Subsequent missteps by Yanukovych and his associates perhaps hastened the Family’s collapse. Ironically, the man that Yanukovych put in charge in March 2013 of Ukraine’s association agreement negotiating team, Andriy Klyuyev, allegedly made one of the most pivotal errors in judgement. Klyuyev at the time was also serving as secretary of the National Security and Defense Council.
Klyuyev had the reputation of being an oligarch, and, together with his brother, he controlled assets in multiple sectors, including a lucrative new field, green energy. In 2013, Focus magazine estimated the brothers were worth $618 million.
The Klyuyev brothers launched a solar energy empire under the umbrella of their Austrian holding, Activ Solar. It included power plants, production of semiconductors and other key components for the industry. It was also allegedly the lynchpin of a scheme of heavy subsidies for green energy that Yanukovych’s government approved, essentially creating a new system for the distribution of public funds to the president’s favorites.
On November 30, Klyuyev allegedly authorized a crackdown in which club-wielding riot police dispersed Euromaidan demonstrators. Resorting to violence backfired, bringing hundreds of thousands into Kyiv’s streets.
Ultimately, after almost three months, and the deaths of over a hundred protesters, Yanukovych’s administration collapsed, and he along with other Family members fled to Russia or Russian-controlled territory.
Among those living under Russian protection from Ukrainian indictments is Klyuyev. In 2018, he participated in a news conference in Moscow. And during that event, he, along with other disgraced former power brokers, vowed that they would return to Ukraine to “resurrect” the country. Over two years after that news conference, they hadn’t made good on their pledge. In early 2019, Yanukovych, who remains in Russia, was convicted on treason charges in absentia and given a 13-year prison sentence.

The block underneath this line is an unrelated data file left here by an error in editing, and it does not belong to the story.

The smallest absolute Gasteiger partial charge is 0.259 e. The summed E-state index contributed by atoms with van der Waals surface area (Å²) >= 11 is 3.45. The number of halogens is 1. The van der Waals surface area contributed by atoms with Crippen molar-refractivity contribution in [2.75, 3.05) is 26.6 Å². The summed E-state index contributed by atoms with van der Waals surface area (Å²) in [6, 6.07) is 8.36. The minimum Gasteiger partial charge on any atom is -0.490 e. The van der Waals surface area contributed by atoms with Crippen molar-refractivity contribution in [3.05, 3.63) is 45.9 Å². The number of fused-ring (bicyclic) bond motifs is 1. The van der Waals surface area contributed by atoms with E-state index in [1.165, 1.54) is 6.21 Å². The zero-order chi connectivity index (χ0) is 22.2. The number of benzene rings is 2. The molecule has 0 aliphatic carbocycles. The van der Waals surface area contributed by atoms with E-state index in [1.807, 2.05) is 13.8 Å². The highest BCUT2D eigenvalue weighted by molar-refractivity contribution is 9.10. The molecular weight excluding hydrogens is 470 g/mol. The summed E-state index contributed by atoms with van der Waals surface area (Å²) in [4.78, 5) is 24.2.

Out with the old, in with the new
Despite having no political experience and few clear policies, Volodymyr Zelenskyy won in a landslide in April with 73-percent support, and his Servant of the People party went on to secure a majority in parliament – the Rada – three months later.
In a country dominated for years by an old guard eager to protect its interests – observers often described them as neither pro-EU, nor pro-Russia, but “pro-themselves” – Zelenskyy has been a welcome change, ushering in a new generation of politicians.
The new Rada adopted anti-corruption legislation on its first day, ending immunity from prosecution for MPs, and there has been a “virtual clean-out of the Poroshenko administration,” with few members kept on in the new cabinet, Michael Emerson, associate senior research fellow at the Center for European Policy Studies (CEPS), noted in a recent paper.
With a 35-year-old prime minister, Oleksiy Honcharuk, a cabinet of pro-EU and reform-oriented ministers, and a huge number of young, new MPs, the new set-up marks a “decisive break with the past,” Emerson added.
But Zelenskyy’s biggest test will be whether he, unlike those before him, can once and for all dismantle the wide web of corruption that has plagued Ukraine for decades and push through judicial, security service and land reforms.
Countdown to EU
Ukraine is still not officially a candidate or potential candidate country for EU membership. But while past governments have wavered over integration into the bloc, the new guard has made its intentions crystal clear.
“Ukraine is already a part of the European family,” Zelenskyy told German tabloid Bild in June.
“We understand that we need to deliver compelling results to be able to join the common economic, legal, customs, and digital space of the EU… And we will do everything to reach this.“
A majority of the Ukrainians are in favor of joining the EU, according to recent polls, and 68 percent would like to see Kyiv continue pro-EU reforms even if membership does not materialize: until Ukraine effectively carries out far-reaching reforms, experts say it will fail to receive the much-needed foreign investments it needs to boost its economy.
Eager to prove it is not making empty promises, Zelenskyy’s government has already set a timeline for itself.
“The goal is… five years,” Dmytro Kuleba, vice prime minister for European and Euro-Atlantic Integration, told Euractiv in a recent interview. “In five years we want to meet the accession criteria.”
“We are moving towards full membership of the EU and NATO… And we will be ready for the moment when the opportunity comes.“
Fifteen years after Orange Revolution protesters defied freezing weather to demand freedom, justice and an end to graft, there is again hope of change in Ukraine.